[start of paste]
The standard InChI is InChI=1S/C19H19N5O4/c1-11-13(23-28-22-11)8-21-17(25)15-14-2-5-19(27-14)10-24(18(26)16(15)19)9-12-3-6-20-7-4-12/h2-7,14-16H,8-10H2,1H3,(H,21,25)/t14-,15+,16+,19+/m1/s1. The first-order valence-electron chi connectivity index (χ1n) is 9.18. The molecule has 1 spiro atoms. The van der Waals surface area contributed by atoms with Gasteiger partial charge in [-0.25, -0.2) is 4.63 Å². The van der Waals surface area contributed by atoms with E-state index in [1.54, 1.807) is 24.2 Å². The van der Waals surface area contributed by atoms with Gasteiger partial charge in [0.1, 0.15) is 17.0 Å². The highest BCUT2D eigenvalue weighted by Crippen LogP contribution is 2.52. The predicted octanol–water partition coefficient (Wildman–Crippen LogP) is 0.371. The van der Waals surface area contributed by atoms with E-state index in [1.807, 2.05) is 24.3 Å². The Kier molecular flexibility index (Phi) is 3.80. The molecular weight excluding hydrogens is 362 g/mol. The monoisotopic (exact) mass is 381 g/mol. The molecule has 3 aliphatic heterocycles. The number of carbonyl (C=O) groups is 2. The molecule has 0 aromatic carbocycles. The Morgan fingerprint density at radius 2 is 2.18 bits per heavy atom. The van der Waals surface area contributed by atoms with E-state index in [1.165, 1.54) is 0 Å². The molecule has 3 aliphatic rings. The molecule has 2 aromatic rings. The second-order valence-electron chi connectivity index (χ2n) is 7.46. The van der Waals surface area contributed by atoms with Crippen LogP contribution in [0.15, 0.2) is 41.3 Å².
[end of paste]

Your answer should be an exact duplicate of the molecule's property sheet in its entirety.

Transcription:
The standard InChI is InChI=1S/C19H19N5O4/c1-11-13(23-28-22-11)8-21-17(25)15-14-2-5-19(27-14)10-24(18(26)16(15)19)9-12-3-6-20-7-4-12/h2-7,14-16H,8-10H2,1H3,(H,21,25)/t14-,15+,16+,19+/m1/s1. The first-order valence-electron chi connectivity index (χ1n) is 9.18. The molecule has 1 spiro atoms. The van der Waals surface area contributed by atoms with Gasteiger partial charge in [-0.25, -0.2) is 4.63 Å². The van der Waals surface area contributed by atoms with E-state index in [1.54, 1.807) is 24.2 Å². The van der Waals surface area contributed by atoms with Gasteiger partial charge in [0.1, 0.15) is 17.0 Å². The highest BCUT2D eigenvalue weighted by Crippen LogP contribution is 2.52. The predicted octanol–water partition coefficient (Wildman–Crippen LogP) is 0.371. The van der Waals surface area contributed by atoms with E-state index in [1.807, 2.05) is 24.3 Å². The Kier molecular flexibility index (Phi) is 3.80. The molecular weight excluding hydrogens is 362 g/mol. The monoisotopic (exact) mass is 381 g/mol. The molecule has 3 aliphatic heterocycles. The number of carbonyl (C=O) groups is 2. The molecule has 0 aromatic carbocycles. The Morgan fingerprint density at radius 2 is 2.18 bits per heavy atom. The van der Waals surface area contributed by atoms with E-state index in [1.165, 1.54) is 0 Å². The molecule has 3 aliphatic rings. The molecule has 2 aromatic rings. The second-order valence-electron chi connectivity index (χ2n) is 7.46. The van der Waals surface area contributed by atoms with Crippen LogP contribution in [0.15, 0.2) is 41.3 Å².